Decisionmakers in the admissions and fund development offices should be required to complete conflict of interest (COI) statements. In addition, every higher education institution should have a whistleblower policy. Some institutions even have a hotline that encourages internal feedback.

Enhanced Transparency

Institutions should be completely up front about their efforts to reduce exposure to fraud in their admissions processes. Given the notoriety of the current scandals and the high-profile nature of the institutions involved, having responsible and ethical admissions practices is expected behavior. This activity should be documented on school websites, annual reports, board presentations, brochures and other marketing materials.

Regardless of what happens with the scandal, colleges and universities should see this as an opportunity to be proactive. To evaluate their risk and put the right controls in place so they can stand up and say, “This is what we do to maintain integrity in our admissions process.” That way, they’ll be able to answer the most important question before it is asked.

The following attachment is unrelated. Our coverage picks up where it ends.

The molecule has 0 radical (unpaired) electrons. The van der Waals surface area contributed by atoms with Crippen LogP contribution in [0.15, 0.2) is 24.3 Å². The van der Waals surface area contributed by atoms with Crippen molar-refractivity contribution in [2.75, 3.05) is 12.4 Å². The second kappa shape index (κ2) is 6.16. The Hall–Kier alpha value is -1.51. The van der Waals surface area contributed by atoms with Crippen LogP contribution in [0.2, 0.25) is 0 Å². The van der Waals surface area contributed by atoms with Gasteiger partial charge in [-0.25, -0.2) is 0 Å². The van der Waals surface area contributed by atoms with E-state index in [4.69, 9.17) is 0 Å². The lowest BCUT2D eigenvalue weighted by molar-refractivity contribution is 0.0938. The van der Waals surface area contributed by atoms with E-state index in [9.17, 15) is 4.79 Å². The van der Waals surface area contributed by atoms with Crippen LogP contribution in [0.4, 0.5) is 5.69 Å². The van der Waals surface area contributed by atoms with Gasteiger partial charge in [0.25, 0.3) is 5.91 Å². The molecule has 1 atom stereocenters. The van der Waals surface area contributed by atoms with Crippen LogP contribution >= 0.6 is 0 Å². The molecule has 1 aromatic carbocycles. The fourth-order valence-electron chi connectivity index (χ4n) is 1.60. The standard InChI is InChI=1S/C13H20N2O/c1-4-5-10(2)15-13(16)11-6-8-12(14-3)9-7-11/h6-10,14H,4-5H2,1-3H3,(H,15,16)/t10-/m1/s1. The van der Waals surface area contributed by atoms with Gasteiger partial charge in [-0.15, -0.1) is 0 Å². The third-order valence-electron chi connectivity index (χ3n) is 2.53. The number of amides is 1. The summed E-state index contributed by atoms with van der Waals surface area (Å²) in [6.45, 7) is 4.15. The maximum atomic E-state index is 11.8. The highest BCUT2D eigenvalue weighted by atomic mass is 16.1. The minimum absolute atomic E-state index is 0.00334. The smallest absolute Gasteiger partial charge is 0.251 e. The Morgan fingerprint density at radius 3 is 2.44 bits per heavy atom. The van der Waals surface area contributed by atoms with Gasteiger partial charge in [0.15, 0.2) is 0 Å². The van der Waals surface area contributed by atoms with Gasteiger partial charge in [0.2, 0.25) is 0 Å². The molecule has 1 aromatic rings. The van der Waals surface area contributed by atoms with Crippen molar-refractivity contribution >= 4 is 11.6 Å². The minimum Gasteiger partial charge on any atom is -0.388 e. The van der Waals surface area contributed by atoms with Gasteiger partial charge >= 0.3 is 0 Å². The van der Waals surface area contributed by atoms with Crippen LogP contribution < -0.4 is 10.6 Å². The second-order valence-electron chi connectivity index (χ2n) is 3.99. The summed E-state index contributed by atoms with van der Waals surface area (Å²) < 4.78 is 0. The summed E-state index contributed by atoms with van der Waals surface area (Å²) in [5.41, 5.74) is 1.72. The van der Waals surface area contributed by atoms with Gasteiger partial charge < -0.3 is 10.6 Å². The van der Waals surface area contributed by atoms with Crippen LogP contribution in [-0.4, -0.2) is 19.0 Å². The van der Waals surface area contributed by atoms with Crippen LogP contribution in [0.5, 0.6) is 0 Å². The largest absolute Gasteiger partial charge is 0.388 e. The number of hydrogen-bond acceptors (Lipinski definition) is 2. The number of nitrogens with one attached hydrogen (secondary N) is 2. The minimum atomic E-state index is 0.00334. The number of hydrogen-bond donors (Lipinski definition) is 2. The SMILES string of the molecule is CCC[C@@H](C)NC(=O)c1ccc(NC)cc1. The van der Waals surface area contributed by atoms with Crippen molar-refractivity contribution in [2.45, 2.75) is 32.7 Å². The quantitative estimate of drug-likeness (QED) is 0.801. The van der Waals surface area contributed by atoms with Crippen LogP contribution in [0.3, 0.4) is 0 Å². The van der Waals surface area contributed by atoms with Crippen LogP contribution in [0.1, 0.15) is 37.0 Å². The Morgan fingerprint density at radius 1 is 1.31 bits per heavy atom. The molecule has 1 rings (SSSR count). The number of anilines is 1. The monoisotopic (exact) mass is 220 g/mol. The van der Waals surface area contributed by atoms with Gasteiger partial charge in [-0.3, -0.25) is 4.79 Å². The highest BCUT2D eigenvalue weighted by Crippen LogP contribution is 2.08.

Jean Close is a partner in The Bonadio Group’s Healthcare/Tax Exempt Division, specializing in providing financial audit, benchmarking, finance and risk management consulting services to higher education institutions.

The Bonadio Group has offices in Albany, Buffalo, Rochester, Syracuse, Utica, New York City, Rutland, VT and Dallas, TX. For more information, visit www.bonadio.com.

This material has been prepared for general, informational purposes only and is not intended to provide, and should not be relied on for, tax, legal or accounting advice. Should you require any such advice, please contact us directly. The information contained herein does not create, and your review or use of the information does not constitute, an accountant-client relationship.